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Tuscany's beauty is certain to steal your heart.

FILIPPO MONTEFORTE/Filippo Monteforte/Getty

So, you've quaffed the brunello di Montalcino wine. You've drizzled the cold-pressed extra virgin olive oil over the bruschetta. You've seen ARoom with a View , Under the Tuscan Sun and that famous photo (there are hundreds, but they're always taken in the same place, from the same angle) of a zigzag row of cypresses carving a mark of Zorro onto a green hillside.

Still you wonder, is Tuscany really a place of fine produce rooted in a ravishing terroir, a landscape of vine-covered slopes and walled villages of handsome stone houses, virtually unchanged since the 14th century, when Ambrogio Lorenzetti painted bucolic scenes of country life into his allegorical frescoes of Good and Bad Government in Siena's Palazzo Pubblico?

Strangely, the answer is yes. This is a region of Italy that really does live up to its image. Sure, there are some modern buildings - even Tuscans need new places to live, shop and play five-a-side football every now and again. But there's an inherent respect for the historical and architectural integrity of town and landscape that, at least outside of the main cities, keeps things looking spruce and painterly. Tuscans have a feel for panoramas - so most hilltop villages will have at least one side (usually the one facing the approach road) that takes the breath away with its untouched purity. The new stuff is dusted away at the back.

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Tuscany is also pretty big, however. Not by Canadian standards; but in high-population-density Italy, the four-hour meandering drive from Arezzo to Carrara, from the southeastern province of the region to its northwest corner, is an epic journey that takes one through a slideshow of different landscapes, from the eroded clay, Crete Senesi hills east of Siena to the woods and vineyards of Chianti, the plant nurseries of Pistoia, the deckchair-lined beaches of Viareggio and the marble quarries above Carrara itself, where in 1505 Michelangelo personally supervised the cutting of the huge block intended for Pope Julius II's funerary monument (the Pope later changed his mind, and got the irascible Tuscan artist to give the Sistine Chapel a makeover instead).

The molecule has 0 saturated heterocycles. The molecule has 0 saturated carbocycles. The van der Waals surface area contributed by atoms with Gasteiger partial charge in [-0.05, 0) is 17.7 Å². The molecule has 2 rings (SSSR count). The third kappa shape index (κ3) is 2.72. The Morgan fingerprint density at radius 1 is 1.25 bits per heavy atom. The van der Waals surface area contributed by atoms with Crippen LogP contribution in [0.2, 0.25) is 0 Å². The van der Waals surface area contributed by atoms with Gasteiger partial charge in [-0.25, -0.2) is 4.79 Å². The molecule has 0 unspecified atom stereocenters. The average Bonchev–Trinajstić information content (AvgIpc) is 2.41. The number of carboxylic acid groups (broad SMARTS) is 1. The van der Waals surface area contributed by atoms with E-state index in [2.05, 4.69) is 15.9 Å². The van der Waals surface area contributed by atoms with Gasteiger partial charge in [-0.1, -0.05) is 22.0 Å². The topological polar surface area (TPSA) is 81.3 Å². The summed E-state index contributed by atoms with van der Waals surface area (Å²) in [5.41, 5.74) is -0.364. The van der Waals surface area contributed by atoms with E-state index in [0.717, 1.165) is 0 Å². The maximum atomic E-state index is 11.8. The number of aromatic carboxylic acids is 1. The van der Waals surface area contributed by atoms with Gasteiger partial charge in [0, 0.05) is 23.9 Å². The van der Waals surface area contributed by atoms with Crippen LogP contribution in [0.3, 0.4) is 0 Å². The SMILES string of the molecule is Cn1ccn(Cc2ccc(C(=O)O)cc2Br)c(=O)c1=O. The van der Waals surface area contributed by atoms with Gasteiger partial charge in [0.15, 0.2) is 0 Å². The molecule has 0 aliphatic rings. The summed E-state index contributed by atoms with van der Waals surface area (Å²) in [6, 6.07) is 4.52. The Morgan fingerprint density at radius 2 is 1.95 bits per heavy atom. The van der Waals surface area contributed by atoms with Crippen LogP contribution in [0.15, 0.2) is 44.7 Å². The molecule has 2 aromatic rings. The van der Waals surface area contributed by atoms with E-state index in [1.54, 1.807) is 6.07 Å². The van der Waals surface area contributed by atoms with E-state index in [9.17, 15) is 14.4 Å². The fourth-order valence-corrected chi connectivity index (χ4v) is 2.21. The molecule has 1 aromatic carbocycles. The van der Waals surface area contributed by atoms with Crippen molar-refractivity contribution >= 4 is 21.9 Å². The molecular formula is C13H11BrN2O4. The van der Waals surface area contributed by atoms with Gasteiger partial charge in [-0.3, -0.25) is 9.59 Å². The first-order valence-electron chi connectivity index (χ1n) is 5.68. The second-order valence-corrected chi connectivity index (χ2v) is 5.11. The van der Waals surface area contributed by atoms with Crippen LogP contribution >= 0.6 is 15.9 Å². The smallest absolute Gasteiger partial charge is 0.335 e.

With so much on offer, knowing where to head can be a headache. The best approach is to divide Tuscany up by theme. Here are three suggestions:

Wine, walks and wide-open landscapes: the Val d'Orcia

One of the region's six UNESCO protected sites, this stunning valley, dominated by the graceful bulk of Monte Amiata, is rural Tuscany at its most iconic.

One of the best places to view it is from La Foce, a few kilometres west of the town of Chianciano Terme. This huge estate belonged to Marchese Antonio Origo and his Anglo-American wife, Iris; its landscaped garden, laid out by Cecil Pinsent in the 1920s and 1930s, can be visited on Wednesday afternoons from 3 to 7 (see for details).

Just beyond La Foce is the Valoresi road, with its famous zigzag line of cypresses. To the north are the twin towns of Montepulciano and Pienza.

The former is a fascinating, archaic place of tight medieval lanes winding up in a sort of DNA helix to the central square, where the duomo houses Taddeo di Bartolo's glorious, lambent Assumption of the Virgin triptych. Along the way, you will have any number of opportunities to buy or sample Montepulciano's celebrated gutsy red vino nobile wine: Producers to look out for include Avignonesi, Poliziano and Salcheto. Pienza is a curious example of a Renaissance new town: Commissioned by Pope Pius II (who was born here), architect Bernardo Rossellino grafted a grand papal palace, central piazza and duomo onto what until then had been a rural village. The architectural equivalent of a mouse that roared, it's a delightful place to while away a few hours. Well-maintained white roads link many of the smaller villages in the area, making this ideal walking and cycling territory.

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Churches, beaches and gardens: Lucca and around

Lucca is one of those mid-sized Tuscan towns that gets it right. It's not just the glorious intactness of the centro storico inside the heavy brick ramparts that enclose and protect it; it's not just the fact that the town has, in San Martino, San Frediano and San Michele in Foro, three of Tuscany's most absorbing Romanesque churches, and in the former Roman amphitheatre of Piazza del Mercato, now lined with medieval houses, one of its most delightful squares. It's the laid-back lifestyle of the lucchesi that really hits home. This is a great place for strolling, or sitting and watching the world go by over a glass of summery vermentino wine. And it's also a good base for excursions. The wild Garfagnana Valley to the north is great walking territory, with several marked trails leading up into the high peaks of the Alpi Apuane and the Orecchiella Natural Park. Northeast of Lucca, a sprinkling of grand villas with splendid formal gardens make for a cultured, panama-hatted and linen-jacketed sightseeing jaunt - Villa Reale at Marlia, Villa Torrigiani at Camigliano, and Villa Garzoni at Collodi (a town also known for its rather dated Pinocchio theme park). And to the west is the sea: not the most crystalline water in the Mediterranean, but it's the beach culture that counts here more than the swim. Head for elegant, palm-lined Viareggio and join the locals for the evening passeggiata , gelato in hand.